7. Know the logistics for the interview.

If you can, it is preferred to check out the site for the interview in advance of your interview. It can bring to light some transportation or other related difficulties that might not otherwise be apparent and that could cause disruption to you on the day of the interview. Being late for an interview is a real turnoff for a search committee. Everybody understands that situations can arise, and travel is not controlled by the candidate, and yet, search committees are evaluating the candidate. If they are disorganized and arrives late (or even misses the interview), it invariably raises other questions as to whether the candidate will be late and disorganized on the job too.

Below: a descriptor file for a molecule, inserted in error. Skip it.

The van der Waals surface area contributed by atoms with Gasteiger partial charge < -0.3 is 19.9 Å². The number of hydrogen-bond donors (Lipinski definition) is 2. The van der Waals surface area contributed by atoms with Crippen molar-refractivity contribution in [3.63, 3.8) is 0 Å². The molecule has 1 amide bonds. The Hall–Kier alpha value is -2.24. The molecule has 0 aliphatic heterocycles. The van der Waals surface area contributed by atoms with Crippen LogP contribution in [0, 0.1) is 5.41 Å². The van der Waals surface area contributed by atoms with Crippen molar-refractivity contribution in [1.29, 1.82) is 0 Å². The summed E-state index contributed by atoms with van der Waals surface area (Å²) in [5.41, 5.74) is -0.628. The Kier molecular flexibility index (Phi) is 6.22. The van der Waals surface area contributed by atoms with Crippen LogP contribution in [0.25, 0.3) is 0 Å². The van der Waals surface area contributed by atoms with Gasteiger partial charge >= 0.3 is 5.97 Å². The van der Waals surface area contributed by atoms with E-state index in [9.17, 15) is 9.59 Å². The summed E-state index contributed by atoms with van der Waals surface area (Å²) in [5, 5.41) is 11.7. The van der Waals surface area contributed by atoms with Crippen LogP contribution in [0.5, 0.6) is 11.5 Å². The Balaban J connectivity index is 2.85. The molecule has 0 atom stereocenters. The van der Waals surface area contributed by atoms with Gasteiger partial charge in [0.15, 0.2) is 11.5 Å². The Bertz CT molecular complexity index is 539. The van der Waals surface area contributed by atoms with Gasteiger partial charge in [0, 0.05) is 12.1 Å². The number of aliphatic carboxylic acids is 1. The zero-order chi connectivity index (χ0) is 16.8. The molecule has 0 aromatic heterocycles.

It is also important to be prepared now that organizations are most often conducting first visits (formerly airport interview) by Zoom. Interview by Zoom should be easy… but it is not! The same basic preparation is still important whether the interview is in person or by Zoom. It is important to check the web link for the Zoom before the interview. You will already have the meeting codes and so, if you join the Zoom late, the search committee might suspect that you are disorganized. Also, be careful about what Zoom background you use or not. Showing off your messy bedroom during an interview by Zoom is not a good idea. You should consider a background that is appropriate, not provocative, and ideally blends in. I remember that a colleague at work typically had a reoccurring mini video of a barista preparing coffee on his background and it was highly distracting. Another colleague had an image of painter at work on a canvas. It too, was very cool, but highly intrusive. Play it safe. Ideally, you should use an image of your current institution. Doing so, it reminds the search committee members of where you work and your pride of the institution. Another obvious practical consideration is to ensure that you interview by Zoom in a quiet and professional place where you are comfortable. Also be careful that you sit close to your computer/camera; if you sit at the end of a long table, the committee will have more difficulty connecting with you as they will be unlikely to properly see your facial expressions during the interview.